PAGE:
Project Summaries

11-832MS  Project Manager: P. F. O'Leary

MANAGING INSECT PESTS OF COTTON IN MISSISSIPPI

Angus L. Catchot, Mississippi State University

In 2010 and 2011, early season yield loss from spider mites was evaluated based on duration of infestation. Spider mites typically infest cotton in along field borders or areas of the field with poor vegetation management. While little can be done to completely eliminate initial infestations, our data suggest that control measures should be taken within 7 days of initial infestations to protect yield. Populations allowed to persist for greater than 7 resulted in significant yield loss when initial infestation occurred on 3 node cotton. Spider mite dispersal data also supports these findings. Areas immediately adjacent to infestation points resulted in higher yield losses than those further away from infestation point. This is likely due to greater time spent near the initial infestation points. Spider mites were slow to move from infestation initial infestation point when environmental conditions were conducive (hot and dry). These data suggest that in the future, site specific management may potentially be utilized to make prescription application based on remote sensing data only to where mites occur in the field.

Corn earworm larvae collected from non-Bt corn and pyramided Bt corn hybrids were reared and reciprocal crosses made and placed on lyophilized Bt tissue collected from BollGard II cotton fields. LC50s were elevated in both crosses in which the female was collected on VT3P corn. There are a few functions that may be at play and determining the reason behind this observation will require further research. Given the current data set, it is unclear whether the mechanism responsible is a sex-linked trait or maternal influence. This research and crude analysis is preliminary and further steps are being evaluated in minutia in order to determine the exact mechanism of enhanced tolerance to dual-gene cotton.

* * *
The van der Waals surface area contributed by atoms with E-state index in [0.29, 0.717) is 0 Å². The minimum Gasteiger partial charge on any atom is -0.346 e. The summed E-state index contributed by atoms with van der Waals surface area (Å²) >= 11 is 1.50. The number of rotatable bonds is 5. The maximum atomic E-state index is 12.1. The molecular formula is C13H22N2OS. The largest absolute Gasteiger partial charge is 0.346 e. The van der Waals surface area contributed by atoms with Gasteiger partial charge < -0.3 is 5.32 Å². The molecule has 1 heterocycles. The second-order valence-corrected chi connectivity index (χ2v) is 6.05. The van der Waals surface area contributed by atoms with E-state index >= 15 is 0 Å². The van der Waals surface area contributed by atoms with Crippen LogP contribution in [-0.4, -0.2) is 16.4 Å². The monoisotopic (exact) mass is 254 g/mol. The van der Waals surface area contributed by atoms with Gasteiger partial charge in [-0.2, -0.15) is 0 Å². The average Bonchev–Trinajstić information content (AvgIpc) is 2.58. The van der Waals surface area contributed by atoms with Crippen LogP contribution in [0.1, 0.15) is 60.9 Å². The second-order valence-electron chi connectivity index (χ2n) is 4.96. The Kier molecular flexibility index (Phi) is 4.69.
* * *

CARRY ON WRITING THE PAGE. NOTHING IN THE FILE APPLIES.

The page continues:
Numerous tarnished plant bugs trials are being conducted in Mississippi to determine best management approaches for controlling this pest. Currently we have come up with some rotational guidelines that maximize control and minimize further resistance through repeated use of similar modes of action. A chart outlining suggested use strategies has been developed and is currently being used at producer and consultant meetings. This is to educated growers on sustaining older chemistries and where new chemistries fit in to our overall management approach for controlling tarnished plant bugs in Mississippi cotton.

 

Project Year: 2012
 

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